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Public Papers - 1992 - January

Remarks to the Citizens Democracy Corps Conference


This is strictly a cameo appearance, a drop-by. I would ask these distinguished panelists to excuse the interruption and let you return to your regular program in just a few minutes. But I'm delighted to see Ambassador Hartman here, who served his country with such distinction; most recent post, unless I missed one, was to what used to be the Soviet Union, and did a great job. Then, of course, Ambassador Polansky, the CDC's Executive Director.

In less than 2 years, this Corps, this Citizens Democracy Corps, has proved to be an idea ahead of its time. The first mission was to reach out to the newly independent nations of Eastern and Central Europe. And today, the CDC's mandate extends not only to the nations in the old Soviet bloc but to the Baltic States and then even to the former Soviet Union itself.

Let me also welcome a couple of others: Cooper Evans, that worked long and hard in this building after he served with such distinction in the Congress, a good friend of long standing; Diane Butterfield, who I know is doing a lot of efficient work with the staff, modestly standing over here. And I'm told, but I don't see him right here, that Max Kampelman was here. Was he, or not? Well, he's supposed to be here -- [laughter] -- and tell him he's got three demerits for not being here -- [laughter] -- because I was going to say something very -- where is he? Hey, Max. Anytime they can put Max Kampelman in the back of the room in the shadows, there's something wrong with the way this thing is set up. But let me just say I'm grateful for his participation. And like Art Hartman and others here, he really worked hard for human rights and for peace and for all the values that all of us believe in so strongly. George Soros is here, the president of the Soros Fund management. My thanks to all of you, all of you, for coming to Washington to take part in an effort that really can, literally, shape the history.

You meet at a critical moment. Right now in the lands of the former Soviet Union, a new revolution is unfolding right before our very eyes. Millions of people have shed the dead weight of the Communist past to reclaim their heritage and their history, to revive the powerful hope all people share of living in freedom.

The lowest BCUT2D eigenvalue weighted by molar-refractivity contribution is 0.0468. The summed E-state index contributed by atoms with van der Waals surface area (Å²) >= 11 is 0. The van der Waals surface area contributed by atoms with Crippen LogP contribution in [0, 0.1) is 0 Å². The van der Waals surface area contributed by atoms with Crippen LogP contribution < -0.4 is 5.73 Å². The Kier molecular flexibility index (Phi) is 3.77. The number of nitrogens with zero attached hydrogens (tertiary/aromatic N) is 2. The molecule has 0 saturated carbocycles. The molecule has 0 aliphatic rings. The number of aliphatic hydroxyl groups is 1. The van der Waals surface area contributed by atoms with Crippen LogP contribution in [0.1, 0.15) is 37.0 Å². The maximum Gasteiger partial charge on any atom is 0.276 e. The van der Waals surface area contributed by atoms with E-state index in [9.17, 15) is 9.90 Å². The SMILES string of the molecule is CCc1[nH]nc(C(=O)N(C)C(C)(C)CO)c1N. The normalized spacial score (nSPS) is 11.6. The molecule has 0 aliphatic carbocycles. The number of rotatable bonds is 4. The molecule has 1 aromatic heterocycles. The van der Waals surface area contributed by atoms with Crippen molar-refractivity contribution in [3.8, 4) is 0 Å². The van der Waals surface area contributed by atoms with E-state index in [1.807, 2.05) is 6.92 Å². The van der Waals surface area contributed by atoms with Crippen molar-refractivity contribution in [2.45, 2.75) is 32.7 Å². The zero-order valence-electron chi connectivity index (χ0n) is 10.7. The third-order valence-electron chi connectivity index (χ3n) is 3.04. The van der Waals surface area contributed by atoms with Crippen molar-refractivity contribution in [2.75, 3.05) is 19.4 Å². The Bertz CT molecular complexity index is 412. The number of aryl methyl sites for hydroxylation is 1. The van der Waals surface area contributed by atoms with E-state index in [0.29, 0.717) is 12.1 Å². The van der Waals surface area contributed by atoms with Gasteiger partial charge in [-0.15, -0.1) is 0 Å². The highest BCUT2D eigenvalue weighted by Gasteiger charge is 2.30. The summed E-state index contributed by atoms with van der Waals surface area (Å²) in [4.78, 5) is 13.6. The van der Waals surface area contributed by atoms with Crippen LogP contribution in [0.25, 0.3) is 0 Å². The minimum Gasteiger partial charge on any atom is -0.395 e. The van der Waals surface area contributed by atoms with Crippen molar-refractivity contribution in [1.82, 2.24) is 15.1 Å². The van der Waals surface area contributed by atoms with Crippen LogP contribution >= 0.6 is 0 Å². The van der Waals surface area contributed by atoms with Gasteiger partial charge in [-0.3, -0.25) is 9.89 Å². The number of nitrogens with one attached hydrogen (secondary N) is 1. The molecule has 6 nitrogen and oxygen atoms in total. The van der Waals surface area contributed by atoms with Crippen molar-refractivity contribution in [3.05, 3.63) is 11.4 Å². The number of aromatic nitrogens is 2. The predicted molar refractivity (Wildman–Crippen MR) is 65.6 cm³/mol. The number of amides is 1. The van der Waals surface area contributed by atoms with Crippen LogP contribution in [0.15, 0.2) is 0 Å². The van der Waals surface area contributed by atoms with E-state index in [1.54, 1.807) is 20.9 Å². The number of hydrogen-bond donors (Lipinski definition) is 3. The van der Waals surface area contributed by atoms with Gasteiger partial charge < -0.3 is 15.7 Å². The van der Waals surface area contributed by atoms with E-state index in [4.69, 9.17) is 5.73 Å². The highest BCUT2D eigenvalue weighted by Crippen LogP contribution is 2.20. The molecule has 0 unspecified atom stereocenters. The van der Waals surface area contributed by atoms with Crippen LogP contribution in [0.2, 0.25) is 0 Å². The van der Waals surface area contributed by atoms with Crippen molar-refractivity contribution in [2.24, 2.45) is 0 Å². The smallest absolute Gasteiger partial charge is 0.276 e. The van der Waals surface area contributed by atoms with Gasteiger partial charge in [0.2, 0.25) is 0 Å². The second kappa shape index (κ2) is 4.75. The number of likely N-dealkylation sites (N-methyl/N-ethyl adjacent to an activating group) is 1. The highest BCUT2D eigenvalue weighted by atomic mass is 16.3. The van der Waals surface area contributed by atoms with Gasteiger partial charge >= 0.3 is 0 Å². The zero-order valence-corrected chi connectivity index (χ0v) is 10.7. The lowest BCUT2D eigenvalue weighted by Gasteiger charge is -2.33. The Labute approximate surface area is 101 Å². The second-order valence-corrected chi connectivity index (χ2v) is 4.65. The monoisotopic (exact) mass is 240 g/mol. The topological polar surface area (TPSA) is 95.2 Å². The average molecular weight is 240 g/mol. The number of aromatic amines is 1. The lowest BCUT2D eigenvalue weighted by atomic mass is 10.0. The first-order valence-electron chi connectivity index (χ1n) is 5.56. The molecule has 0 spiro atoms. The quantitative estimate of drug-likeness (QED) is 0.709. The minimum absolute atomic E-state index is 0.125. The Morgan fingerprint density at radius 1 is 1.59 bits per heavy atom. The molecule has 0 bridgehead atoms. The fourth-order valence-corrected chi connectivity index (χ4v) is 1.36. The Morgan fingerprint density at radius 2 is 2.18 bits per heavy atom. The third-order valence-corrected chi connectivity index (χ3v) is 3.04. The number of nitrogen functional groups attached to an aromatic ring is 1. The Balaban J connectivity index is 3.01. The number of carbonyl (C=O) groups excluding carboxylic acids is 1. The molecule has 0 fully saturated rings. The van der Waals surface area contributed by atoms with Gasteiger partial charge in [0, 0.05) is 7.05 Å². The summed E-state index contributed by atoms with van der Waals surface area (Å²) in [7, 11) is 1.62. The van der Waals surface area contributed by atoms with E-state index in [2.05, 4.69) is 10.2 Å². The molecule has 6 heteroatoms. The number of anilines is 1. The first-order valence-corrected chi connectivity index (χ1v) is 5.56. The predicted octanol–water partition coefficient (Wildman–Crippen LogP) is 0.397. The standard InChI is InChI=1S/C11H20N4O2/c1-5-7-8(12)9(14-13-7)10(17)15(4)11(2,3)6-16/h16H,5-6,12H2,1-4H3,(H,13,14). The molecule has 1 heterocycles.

This moment of great hope is also a time of terrible hardship, tremendous hardship. Seventy years of the Soviet experience and the implosion of the socialist economy have taken their toll, the harsh winter, empty shelves fueling discontent and threatening democracy's great gains. The challenge now for the newly independent States of the old Soviet Union is to create a breathing space for free-market reform and democratic institutions to take root and grow.

Earlier this morning I went over to the State Department, meeting with representatives of over 47 nations. I think 40 of them are at the foreign minister level. They're all now focusing on the urgent question of humanitarian aid for the former Soviet Union. Look, our country has always helped when people need food or medical attention. We've always tried to do our level-best to help people in need around the world, and this should be no exception.

And today I proposed that Congress now approve an additional assistance, 0 million in technical assistance, in humanitarian aid to help the people of the Commonwealth of Independent States. At the urging of many in this room, we have stepped up, and we have tried to do our part with several billion dollars of food aid arrangements. We have a tremendous stake in the success of Russia and, indeed, of the other members of the CIS, of this Commonwealth of Independent States.

But I came here to make the point that obviously you all understand, and that is that Government to Government is only part of the overall equation. Bringing the former Soviet Republics into the community of free nations is a task that can never be accomplished by Government alone, particularly now, particularly with this experience that's taking place before our eyes. The move to market economy, the need to remake, totally remake the financial institutions, whatever it is, it cannot be done by Government alone.